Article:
The Glass Teat


The Last Dance of Sarah Jane Smith, Part 3

Adventures in the family

'Nothing's too good for my sister!'

Managing Editor, True North Perspective
Originally published at Edifice Rex Online

'I've seen amazing things out there in space. But strange things can happen wherever you are. I have learned that life on earth can be an adventure too. In all the universe, I never expected to find a family.'

It's done. The Sarah Jane Adventures is no more.

Mousy child of a famous parent, quiet sister to a brash and outrageous sibling, it was a program of modest ambitions that quietly went about its business of just telling stories. Not given to epic scope or grandiose claims, it offered tales that could — to paraphrase a writer of some note — entertain its viewers, excite them and, maybe, deeply move them.

Children's tales, no less.

And yet, over four and a half series, the program captured the enthusiastic attention not just of children, but of teenagers and adults also.

Did it end well?

Not entirely. That would have been last week's The Curse of Clyde Langer. Perhaps appropriately for a wonderful but often-flawed program, its last episode was a good one, even a moving one, but not a one for the ages.

The Man Who Never Was opens with a classic low-budget thrill. A young cleaning woman investigates a strange sound; an elevator door slides open to reveal an apparently empty car until a set of monstrous fingers suddenly appear. A quick cut, and the woman is dragged violently into the elevator. The door slides shut and we break into the program's frenetic theme.

It's a exciting and scary start but the plot does not live up to it. Fortunately, the sub-textual stories of friendship and family make up for the problems.

What doesn't work is simple.

First, the idiot plot. Sarah Jane walks into a lion's den for no good reason and without a plan to get out again. Second, the villain's technology is utterly improbable (though it looks cool in a faux steam-punk sort of way) and, third, the resolution relies on the too-easy arrival of an off-planet cavalry that offers no real dramatic tension at all.

In keeping with the program's better episodes (though not with its best, which balanced both elements) the adventure in The Man Who Never Was is just the means by which another, more subtle, tale is told.

Clyde: 'Well, I'm delicate — in a very manly way!'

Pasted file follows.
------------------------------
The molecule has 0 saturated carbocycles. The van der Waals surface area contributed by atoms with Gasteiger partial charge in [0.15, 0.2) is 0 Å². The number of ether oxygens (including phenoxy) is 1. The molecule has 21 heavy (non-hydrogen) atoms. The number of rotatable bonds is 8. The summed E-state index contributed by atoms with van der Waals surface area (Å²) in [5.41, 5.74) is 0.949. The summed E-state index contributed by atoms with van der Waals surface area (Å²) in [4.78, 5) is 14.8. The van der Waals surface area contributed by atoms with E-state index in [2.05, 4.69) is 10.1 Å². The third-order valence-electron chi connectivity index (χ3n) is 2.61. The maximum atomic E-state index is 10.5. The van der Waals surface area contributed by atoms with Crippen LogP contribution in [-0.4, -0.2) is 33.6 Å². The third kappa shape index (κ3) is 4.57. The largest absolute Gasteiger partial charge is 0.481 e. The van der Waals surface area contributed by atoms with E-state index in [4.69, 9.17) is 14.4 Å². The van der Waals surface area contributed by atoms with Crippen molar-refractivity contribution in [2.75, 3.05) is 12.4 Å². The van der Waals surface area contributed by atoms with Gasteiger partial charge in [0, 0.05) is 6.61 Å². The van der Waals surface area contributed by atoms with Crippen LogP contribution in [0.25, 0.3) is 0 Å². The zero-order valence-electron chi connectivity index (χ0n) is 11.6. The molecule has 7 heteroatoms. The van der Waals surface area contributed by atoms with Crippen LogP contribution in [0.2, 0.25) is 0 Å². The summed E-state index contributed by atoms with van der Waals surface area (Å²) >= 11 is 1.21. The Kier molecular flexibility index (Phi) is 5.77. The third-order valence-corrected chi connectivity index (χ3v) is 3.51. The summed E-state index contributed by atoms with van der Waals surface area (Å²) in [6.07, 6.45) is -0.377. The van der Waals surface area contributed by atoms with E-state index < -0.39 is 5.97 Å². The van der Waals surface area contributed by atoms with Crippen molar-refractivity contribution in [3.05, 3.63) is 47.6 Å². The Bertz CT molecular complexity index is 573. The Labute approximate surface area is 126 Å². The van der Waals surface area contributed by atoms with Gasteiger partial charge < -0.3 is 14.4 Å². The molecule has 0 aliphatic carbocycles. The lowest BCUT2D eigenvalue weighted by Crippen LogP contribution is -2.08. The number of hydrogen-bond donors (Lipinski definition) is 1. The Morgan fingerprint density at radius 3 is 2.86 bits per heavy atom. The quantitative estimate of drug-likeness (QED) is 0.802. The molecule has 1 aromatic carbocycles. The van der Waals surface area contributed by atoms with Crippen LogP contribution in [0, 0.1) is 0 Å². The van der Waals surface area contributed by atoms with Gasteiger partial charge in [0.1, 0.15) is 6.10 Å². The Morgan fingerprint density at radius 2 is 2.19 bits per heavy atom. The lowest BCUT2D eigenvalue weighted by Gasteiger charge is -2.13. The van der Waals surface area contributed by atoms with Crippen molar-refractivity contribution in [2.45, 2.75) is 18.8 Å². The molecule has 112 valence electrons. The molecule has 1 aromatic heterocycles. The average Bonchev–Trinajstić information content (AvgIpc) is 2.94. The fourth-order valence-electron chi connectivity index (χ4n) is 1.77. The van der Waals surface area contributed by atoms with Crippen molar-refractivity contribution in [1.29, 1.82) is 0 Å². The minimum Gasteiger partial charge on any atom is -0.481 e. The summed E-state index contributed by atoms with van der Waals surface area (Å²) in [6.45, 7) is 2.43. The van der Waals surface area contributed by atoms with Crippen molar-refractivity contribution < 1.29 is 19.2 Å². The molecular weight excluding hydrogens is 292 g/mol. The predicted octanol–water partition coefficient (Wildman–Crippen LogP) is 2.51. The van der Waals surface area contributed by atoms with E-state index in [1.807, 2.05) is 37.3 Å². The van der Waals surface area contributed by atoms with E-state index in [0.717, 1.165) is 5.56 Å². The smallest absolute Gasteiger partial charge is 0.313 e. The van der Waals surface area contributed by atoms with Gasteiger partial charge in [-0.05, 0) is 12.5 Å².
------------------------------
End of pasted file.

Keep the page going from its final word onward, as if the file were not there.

The Man Who Never Was is about connections, about friendships, and especially, about family as a chosen construct, not a genetic imposition.

It is a theme The Sarah Jane Adventures has visited and re-visited since Sarah Jane adopted the genetically engineered boy Luke, and when Maria, the girl across the street also got involved in her dangerous life.

Since then, Sarah Jane has been both reluctant but enthusiastic mother and mentor, an impossible (and so, wonderful) combination of responsible adult and charismatic hero, forever leading her young charges into appalling dangers.

An older woman portrayed as both warrior and mother-figure is perhaps not unique in popular culture, but I can't think of another example. In any event, the program tread — usually successfully — a very fine line between character and adventure, yet never slipping into soap area.

As a telling fer'instance, The Man Who Never Was quite properly acknowledge Clyde's traumatic experiences in the season's masterpiece, last week.

Breaking orders to investigate the mysterious Serf computer, Clyde and Rani banter as they work.

"This is like the old days," she says after a while. "You and me, having a laugh."

"Yeah," says Clyde, suddenly subdued. "I meant to say, all that ... stuff with Ellie ..."

Rani shakes her head. "It's okay." There is work to be done, so the two share a nod and get on with it.

The scene lasts all of 13 seconds and does not actually tell us what is or is not going on between the two. But it acknowledges that they matter to one another, that there was a bad patch between them, that they know it and that they are working to repair the damage.

This is script-writing that treats its characters as people with individual agency, not just as players.

Is there a romance brewing between the two? Who knows? We're not told and we shouldn't be. This is a children's program, where love has its place but romance does not. (And honestly, if you're over 20 and you're shipping Clani, you oughta be ashamed of yourselves!)

Rani thinks no small beans of her own brains and talents.
Clyde: from joker to hero.